First-day Adventists believe(d) that Christ's coming was going to occur very soon. They are one of the primary groups that grew out of William Miller's preaching toward the middle of the 19th century. As their name states, they observed the first day of the week, Sunday.
Seventh-day Adventists are one of the descendants of the previous group and most distinctly worship on the seventh day of the week, Saturday. There are some other distinctions which we cannot go into detail at this time.
(Eighth-day) Adventist Futurists are a conceptual society. They believe that not only is the seventh day the day of rest, but additionally, they observe the hours after sunset on Saturday night and ending with sunrise on Sunday morning, as well. They focus on the spiritual beauty of the Sabbath and not on the strict letter-of-the-law. (This does not necessarily mean that 7th-Day Adventists do not also focus on the spiritual beauty of the Sabbath.)
(Eighth-day) Adventist Futurists have as one their primary goals to escape planet Earth's eventual human-engineered destruction by escaping to habitable worlds within this solar system and, eventually, to worlds surrounding nearby stars. Progressive (Eighth-day) Adventist Futurists go one step further and observe any 24-hour period commencing on any day of the week at sunset and concluding at sunset on the following day because this will be the norm when the weekly cycle will cease to be meaningful. The sun never sets in outer space.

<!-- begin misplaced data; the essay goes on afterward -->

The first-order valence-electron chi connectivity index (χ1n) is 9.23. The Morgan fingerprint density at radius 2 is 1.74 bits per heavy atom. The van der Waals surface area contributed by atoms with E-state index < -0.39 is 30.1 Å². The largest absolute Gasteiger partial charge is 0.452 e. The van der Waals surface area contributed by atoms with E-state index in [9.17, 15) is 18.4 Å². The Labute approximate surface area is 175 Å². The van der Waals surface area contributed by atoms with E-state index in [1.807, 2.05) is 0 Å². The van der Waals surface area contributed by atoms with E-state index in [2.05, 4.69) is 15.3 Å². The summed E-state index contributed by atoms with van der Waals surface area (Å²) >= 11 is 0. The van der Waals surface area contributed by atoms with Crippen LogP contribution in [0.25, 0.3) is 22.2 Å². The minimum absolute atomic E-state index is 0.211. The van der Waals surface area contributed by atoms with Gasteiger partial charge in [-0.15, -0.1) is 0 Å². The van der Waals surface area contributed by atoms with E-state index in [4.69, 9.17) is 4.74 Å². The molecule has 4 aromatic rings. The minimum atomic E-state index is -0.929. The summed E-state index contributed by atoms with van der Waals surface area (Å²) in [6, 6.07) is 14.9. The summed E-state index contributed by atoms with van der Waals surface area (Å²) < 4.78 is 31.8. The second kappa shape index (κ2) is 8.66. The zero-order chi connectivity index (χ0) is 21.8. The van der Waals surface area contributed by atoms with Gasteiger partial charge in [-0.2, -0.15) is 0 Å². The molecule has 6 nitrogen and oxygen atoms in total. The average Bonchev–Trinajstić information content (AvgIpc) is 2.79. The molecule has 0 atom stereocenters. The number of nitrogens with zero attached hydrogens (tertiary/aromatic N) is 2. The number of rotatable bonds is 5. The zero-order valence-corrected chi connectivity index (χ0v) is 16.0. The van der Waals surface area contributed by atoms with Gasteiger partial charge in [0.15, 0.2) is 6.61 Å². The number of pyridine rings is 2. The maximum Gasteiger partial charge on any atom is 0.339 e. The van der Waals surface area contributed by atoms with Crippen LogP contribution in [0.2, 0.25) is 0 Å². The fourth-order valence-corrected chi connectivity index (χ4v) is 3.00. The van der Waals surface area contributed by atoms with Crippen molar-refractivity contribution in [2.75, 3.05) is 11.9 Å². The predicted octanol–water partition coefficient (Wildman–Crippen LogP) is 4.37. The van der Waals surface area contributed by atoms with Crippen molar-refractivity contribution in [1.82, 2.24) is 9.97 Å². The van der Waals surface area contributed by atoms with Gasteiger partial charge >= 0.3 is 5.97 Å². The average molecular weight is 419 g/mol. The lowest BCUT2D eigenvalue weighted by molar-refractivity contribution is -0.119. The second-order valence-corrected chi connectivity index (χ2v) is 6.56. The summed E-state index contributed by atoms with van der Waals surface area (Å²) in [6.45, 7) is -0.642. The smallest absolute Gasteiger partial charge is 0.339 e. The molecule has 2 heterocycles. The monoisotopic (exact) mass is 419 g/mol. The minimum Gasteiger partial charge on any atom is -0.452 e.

Perfect Futurists are theorized as being the descendants of the (Eighth-day) Adventist Futurists when they have successfully engineered Macro Life worlds which can exist in-between worlds and are said to be the eventual and preferred living environments for space-faring humans. [Scientist Dandridge M. Cole originated the term "Macro Life" in his 1961 book The Ultimate Human Society.]*
Please see Adventism's New Horizons for more in-depth treatment of this future society.
* "Cole conceived Macrolife as a possible next step in evolution, potentially as momentous as the transition from single-celled to multicelled life. Units of Macrolife, self-contained human societies in planetoid colonies or elsewhere, would have the capacity for growth, motion, reproduction, self-repair, and response to external stimuli. He developed further details in his 1961 The Ultimate Human Society and in subsequent books."